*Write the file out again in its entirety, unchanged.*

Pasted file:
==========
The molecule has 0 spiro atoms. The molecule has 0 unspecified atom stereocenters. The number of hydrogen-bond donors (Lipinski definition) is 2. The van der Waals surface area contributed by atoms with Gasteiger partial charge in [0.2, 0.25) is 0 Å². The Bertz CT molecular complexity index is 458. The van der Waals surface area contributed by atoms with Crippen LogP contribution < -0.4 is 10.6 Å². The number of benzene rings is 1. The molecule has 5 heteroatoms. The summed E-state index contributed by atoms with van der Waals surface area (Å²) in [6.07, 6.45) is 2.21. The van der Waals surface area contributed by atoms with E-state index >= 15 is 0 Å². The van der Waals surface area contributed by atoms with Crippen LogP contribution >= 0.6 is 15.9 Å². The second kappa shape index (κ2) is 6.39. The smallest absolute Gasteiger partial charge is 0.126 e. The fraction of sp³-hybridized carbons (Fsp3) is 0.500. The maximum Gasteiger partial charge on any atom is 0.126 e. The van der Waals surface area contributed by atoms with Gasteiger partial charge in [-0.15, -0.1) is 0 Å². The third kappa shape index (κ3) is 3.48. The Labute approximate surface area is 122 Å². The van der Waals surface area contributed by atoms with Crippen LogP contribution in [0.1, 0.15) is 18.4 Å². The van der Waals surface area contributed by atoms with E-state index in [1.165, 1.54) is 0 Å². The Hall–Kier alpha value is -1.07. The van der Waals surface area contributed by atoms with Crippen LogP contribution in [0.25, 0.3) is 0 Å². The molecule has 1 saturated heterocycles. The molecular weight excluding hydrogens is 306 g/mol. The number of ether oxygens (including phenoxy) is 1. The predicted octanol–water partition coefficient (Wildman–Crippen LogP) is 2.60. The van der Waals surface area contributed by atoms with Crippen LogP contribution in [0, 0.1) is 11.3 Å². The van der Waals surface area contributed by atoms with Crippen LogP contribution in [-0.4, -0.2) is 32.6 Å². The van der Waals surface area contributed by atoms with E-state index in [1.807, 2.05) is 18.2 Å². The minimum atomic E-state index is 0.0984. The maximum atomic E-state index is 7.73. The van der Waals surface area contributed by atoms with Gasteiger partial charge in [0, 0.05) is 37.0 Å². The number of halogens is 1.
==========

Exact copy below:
The molecule has 0 spiro atoms. The molecule has 0 unspecified atom stereocenters. The number of hydrogen-bond donors (Lipinski definition) is 2. The van der Waals surface area contributed by atoms with Gasteiger partial charge in [0.2, 0.25) is 0 Å². The Bertz CT molecular complexity index is 458. The van der Waals surface area contributed by atoms with Crippen LogP contribution < -0.4 is 10.6 Å². The number of benzene rings is 1. The molecule has 5 heteroatoms. The summed E-state index contributed by atoms with van der Waals surface area (Å²) in [6.07, 6.45) is 2.21. The van der Waals surface area contributed by atoms with E-state index >= 15 is 0 Å². The van der Waals surface area contributed by atoms with Crippen LogP contribution >= 0.6 is 15.9 Å². The second kappa shape index (κ2) is 6.39. The smallest absolute Gasteiger partial charge is 0.126 e. The fraction of sp³-hybridized carbons (Fsp3) is 0.500. The maximum Gasteiger partial charge on any atom is 0.126 e. The van der Waals surface area contributed by atoms with Gasteiger partial charge in [-0.15, -0.1) is 0 Å². The third kappa shape index (κ3) is 3.48. The Labute approximate surface area is 122 Å². The van der Waals surface area contributed by atoms with Crippen LogP contribution in [0.1, 0.15) is 18.4 Å². The van der Waals surface area contributed by atoms with E-state index in [1.165, 1.54) is 0 Å². The Hall–Kier alpha value is -1.07. The van der Waals surface area contributed by atoms with Crippen LogP contribution in [0.25, 0.3) is 0 Å². The molecule has 1 saturated heterocycles. The molecular weight excluding hydrogens is 306 g/mol. The number of ether oxygens (including phenoxy) is 1. The predicted octanol–water partition coefficient (Wildman–Crippen LogP) is 2.60. The van der Waals surface area contributed by atoms with Crippen LogP contribution in [0, 0.1) is 11.3 Å². The van der Waals surface area contributed by atoms with Crippen LogP contribution in [-0.4, -0.2) is 32.6 Å². The van der Waals surface area contributed by atoms with E-state index in [1.807, 2.05) is 18.2 Å². The minimum atomic E-state index is 0.0984. The maximum atomic E-state index is 7.73. The van der Waals surface area contributed by atoms with Gasteiger partial charge in [0, 0.05) is 37.0 Å². The number of halogens is 1.